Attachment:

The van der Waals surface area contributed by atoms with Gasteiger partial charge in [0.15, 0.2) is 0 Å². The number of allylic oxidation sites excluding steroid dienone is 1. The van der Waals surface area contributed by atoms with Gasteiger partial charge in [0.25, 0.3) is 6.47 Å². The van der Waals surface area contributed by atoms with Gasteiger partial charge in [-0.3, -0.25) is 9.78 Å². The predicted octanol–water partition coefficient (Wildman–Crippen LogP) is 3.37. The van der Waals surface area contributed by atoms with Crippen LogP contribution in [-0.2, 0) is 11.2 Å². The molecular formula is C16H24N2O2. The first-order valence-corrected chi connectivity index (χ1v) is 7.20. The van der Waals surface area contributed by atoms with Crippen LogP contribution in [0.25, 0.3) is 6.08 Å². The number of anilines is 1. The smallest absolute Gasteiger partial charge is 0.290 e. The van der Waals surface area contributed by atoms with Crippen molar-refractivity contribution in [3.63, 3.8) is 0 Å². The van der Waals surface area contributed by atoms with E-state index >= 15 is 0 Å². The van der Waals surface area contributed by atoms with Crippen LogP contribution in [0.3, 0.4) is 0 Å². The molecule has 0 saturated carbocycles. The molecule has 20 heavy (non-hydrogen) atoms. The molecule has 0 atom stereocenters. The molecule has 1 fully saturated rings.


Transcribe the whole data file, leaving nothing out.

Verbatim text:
The van der Waals surface area contributed by atoms with Gasteiger partial charge in [0.15, 0.2) is 0 Å². The number of allylic oxidation sites excluding steroid dienone is 1. The van der Waals surface area contributed by atoms with Gasteiger partial charge in [0.25, 0.3) is 6.47 Å². The van der Waals surface area contributed by atoms with Gasteiger partial charge in [-0.3, -0.25) is 9.78 Å². The predicted octanol–water partition coefficient (Wildman–Crippen LogP) is 3.37. The van der Waals surface area contributed by atoms with Crippen LogP contribution in [-0.2, 0) is 11.2 Å². The molecular formula is C16H24N2O2. The first-order valence-corrected chi connectivity index (χ1v) is 7.20. The van der Waals surface area contributed by atoms with Crippen LogP contribution in [0.25, 0.3) is 6.08 Å². The number of anilines is 1. The smallest absolute Gasteiger partial charge is 0.290 e. The van der Waals surface area contributed by atoms with Crippen molar-refractivity contribution in [3.63, 3.8) is 0 Å². The van der Waals surface area contributed by atoms with E-state index >= 15 is 0 Å². The van der Waals surface area contributed by atoms with Crippen LogP contribution in [0.3, 0.4) is 0 Å². The molecule has 0 saturated carbocycles. The molecule has 20 heavy (non-hydrogen) atoms. The molecule has 0 atom stereocenters. The molecule has 1 fully saturated rings.